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December 30, 2013
OSHA makes it easier for employees to blow the whistle

Workers who wish to blow the whistle on employers for unsafe working conditions or other matters can now do so electronically. Read on to learn more about the change and why OSHA made it.

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OSHA, which administers federal whistleblower protection laws governing a variety of industries (trucking, airline, nuclear power, environmental, etc.), announced on December 5, 2013. In the past, whistleblowers could only communicate their concerns in writing or by phone (1-800-321-OSHA). Now they can submit complaints electronically via an OSHA web page,

OSHA says the change will make it easier for employees to meet filing deadlines because they can access the form online at any time. Moreover, electronic filing is expected to reduce the time needed to process complaints.

OSHA Administrator David Michaels commented, “Whistleblower laws protect not only workers but also the public at large, and now workers will have an additional avenue available to file a complaint with OSHA.” In fiscal year 2013, more than 2,900 employees filed whistleblower complaints.

OSHA’s whistleblower regulations prohibit employers from retaliating against employees who raise concerns about violations of laws surrounding workplace safety, environmental protections, and numerous other areas. Among the employee consequences considered “adverse action” under the whistleblower protection laws are firing or laying off, blacklisting, demoting, denying overtime or promotions, disciplining, denial of benefits, failure to hire or rehire, intimidation, threatening, reassignment affecting promotion opportunities, and reducing pay or hours.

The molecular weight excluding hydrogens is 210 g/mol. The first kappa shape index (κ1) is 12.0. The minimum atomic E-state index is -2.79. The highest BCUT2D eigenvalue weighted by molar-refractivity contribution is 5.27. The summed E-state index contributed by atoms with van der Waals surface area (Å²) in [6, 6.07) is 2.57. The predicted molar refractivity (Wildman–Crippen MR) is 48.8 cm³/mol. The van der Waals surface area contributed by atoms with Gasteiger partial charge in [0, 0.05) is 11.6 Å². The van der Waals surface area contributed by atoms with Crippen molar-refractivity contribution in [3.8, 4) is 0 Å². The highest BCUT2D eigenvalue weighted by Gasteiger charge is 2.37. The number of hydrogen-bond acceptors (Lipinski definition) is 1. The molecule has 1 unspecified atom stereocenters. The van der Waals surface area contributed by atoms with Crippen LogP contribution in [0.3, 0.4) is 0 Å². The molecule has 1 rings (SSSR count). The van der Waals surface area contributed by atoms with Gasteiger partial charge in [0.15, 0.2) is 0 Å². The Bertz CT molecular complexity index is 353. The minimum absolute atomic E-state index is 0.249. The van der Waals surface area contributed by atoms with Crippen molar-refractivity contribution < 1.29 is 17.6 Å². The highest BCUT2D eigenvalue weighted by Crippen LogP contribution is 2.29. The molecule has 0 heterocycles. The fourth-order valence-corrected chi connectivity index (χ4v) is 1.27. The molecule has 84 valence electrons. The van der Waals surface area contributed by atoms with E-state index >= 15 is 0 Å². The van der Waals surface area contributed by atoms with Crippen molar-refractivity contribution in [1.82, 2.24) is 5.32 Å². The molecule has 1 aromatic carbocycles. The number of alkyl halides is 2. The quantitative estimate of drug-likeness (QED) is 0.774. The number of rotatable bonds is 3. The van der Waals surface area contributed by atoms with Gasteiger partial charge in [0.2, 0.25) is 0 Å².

While worker advocates perceive the change as a plus, some believe the agency hasn’t gone far enough in protecting whistleblowers from retaliation. Currently, a copy of a whistleblower complaint is sent to the whistleblower’s employer, and many employees face retaliation and firing after submitting their complaints.

In an update on a recent case, a North Carolina trucking company that OSHA ordered to pay more than $1 million in back wages and fines for whistleblower retaliation says it will appeal the citations. OSHA claimed that four former truck drivers were fired after they participated in an inspection audit by the Department of Transportation’s Federal Motor Carrier Safety Administration. In addition to the monetary penalties, OSHA ordered the company to reinstate the three employees involved in the case who are still alive.

Regarding the North Carolina case, Michaels commented, “Workers in this industry must be able to raise safety concerns with federal officials without fear of retaliation.… Participating in an on-site inspection helps to ensure safer conditions for truck drivers and vehicles on the road. Employers undermining these protections through intimidation and adverse conduct will not be tolerated.”

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